One thing that Pope Julius II completely and utterly failed to tell Michelangelo when he commissioned him to paint the Sistine chapel was what literally a pain in a neck it was going to be. The Chapel is where the Pope goes for his daily prayers followed by his retainers. Presumably, Pope Julius II wanted something nice to look at when he was there. The conversation probably didn’t go like this.
Cardinal, “Welcome your eminence to the Chapel”.
Pope Julius II, “Thanks. So I come here every day do I?”.
Cardinal “Yes your eminence. What do you think?”
Pope Julius II “Ehumm. Needs a lick of paint if I’m honest.”
Cardinal (intrigued), “Really? What did you have in mind…?”
What he had in mind was a series of “frescos” of the 12 Apostles but when he asked Michelangelo to have a crack at it he found that the great man had some pretty big ideas about what he thought it should look like in terms of the pictures around the outside of them. Very obviously Michelangelo was on one that day as the next thing Pope Julius starts hearing is that he’s going to get 9 pictures showing Gods Creation of the world, relationship with Mankind and Mankind’s fall from God’s Grace. We’re not talking a little paint by numbers here.
It might be that Michelangelo did this on purpose to put the Pope off. He might have hoped that the Pope would say, “No, just the 12 Apostles are fine thanks”, and then turn to a Cardinal with “say, where did you find this guy? Get rid of him”, as he was a little bit freaked out by the scale of it all. He would rather have sculptured something but the Pope gave him the nod on the frescoes and all was set for some of the most amazing examples of fine art there is.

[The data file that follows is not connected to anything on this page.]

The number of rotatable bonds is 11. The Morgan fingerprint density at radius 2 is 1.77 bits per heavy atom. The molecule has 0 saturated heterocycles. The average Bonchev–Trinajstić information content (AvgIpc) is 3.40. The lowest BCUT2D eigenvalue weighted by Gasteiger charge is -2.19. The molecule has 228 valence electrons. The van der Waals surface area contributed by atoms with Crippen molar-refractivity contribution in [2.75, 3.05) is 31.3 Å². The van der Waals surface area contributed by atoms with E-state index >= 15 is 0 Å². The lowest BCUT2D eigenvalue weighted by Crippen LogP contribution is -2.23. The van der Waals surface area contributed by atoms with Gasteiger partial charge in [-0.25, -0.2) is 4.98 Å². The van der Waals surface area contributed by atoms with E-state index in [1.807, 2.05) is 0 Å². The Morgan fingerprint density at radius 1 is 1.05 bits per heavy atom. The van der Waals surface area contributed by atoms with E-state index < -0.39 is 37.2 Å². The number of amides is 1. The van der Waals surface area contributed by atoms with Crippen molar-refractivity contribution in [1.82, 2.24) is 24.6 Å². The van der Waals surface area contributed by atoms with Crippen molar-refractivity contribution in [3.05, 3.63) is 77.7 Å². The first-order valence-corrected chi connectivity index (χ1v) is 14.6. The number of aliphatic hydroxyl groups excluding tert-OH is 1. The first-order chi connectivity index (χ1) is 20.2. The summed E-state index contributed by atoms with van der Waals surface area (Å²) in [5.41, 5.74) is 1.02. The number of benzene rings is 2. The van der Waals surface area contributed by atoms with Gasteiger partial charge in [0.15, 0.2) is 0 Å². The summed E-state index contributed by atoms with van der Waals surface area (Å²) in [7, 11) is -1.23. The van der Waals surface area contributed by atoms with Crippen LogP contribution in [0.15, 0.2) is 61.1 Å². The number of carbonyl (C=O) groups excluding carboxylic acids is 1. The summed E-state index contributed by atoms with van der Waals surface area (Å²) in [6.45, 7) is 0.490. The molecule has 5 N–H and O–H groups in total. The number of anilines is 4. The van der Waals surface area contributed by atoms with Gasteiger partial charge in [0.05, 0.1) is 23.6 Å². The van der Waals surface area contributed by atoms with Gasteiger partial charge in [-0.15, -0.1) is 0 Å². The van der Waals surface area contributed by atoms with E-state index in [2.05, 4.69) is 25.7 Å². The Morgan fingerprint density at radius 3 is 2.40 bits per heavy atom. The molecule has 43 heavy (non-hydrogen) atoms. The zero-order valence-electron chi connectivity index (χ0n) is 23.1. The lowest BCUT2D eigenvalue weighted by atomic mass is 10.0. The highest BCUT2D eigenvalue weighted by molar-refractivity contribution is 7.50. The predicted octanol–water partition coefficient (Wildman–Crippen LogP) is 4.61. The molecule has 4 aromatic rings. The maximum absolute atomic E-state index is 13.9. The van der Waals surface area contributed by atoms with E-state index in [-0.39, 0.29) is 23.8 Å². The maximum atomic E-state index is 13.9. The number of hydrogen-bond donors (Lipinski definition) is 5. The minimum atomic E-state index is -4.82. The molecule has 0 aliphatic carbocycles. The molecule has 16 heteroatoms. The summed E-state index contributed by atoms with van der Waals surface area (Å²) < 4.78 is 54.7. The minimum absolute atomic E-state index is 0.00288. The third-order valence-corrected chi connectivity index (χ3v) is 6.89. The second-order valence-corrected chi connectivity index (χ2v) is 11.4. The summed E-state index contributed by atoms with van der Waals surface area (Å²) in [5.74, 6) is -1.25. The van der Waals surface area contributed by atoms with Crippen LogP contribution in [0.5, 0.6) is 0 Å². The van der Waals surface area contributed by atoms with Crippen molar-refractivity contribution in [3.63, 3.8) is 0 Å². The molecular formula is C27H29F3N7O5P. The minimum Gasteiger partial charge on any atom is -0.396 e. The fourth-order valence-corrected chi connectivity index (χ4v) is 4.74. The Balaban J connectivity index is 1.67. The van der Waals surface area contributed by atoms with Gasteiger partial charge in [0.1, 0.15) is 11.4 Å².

The problem of painting 5,000 square feet of the ceiling in medieval times required quite a bit of engineering what with them not having access to cherry pickers or cranes. Originally Michelangelo was to walk across hanging boards suspended by ropes from the ceiling until he pointed out that would involve drilling holes in the thing he was supposed to be painting. Being a bright spark he created his own set of scaffolding that let him get up to the ceiling and start painting away. That must have been a fun commute. He developed pains in his neck by constantly looking up when he was up there. There is a myth that he lay on his back whilst he did this but apparently that’s not true.
Perhaps he should have done, certainly would have saved him a lot of rub downs and the 4 years of his life. It would have been useful if the following article from the Victoria & Albert Museum had been written for the Pope to read (http://www.vam.ac.uk/content/articles/p/prints-21st-century/ ) and if Pope Julius had been able to giveGiclee Printing Services a call. Definitely quicker and a lot easier on the neck muscles.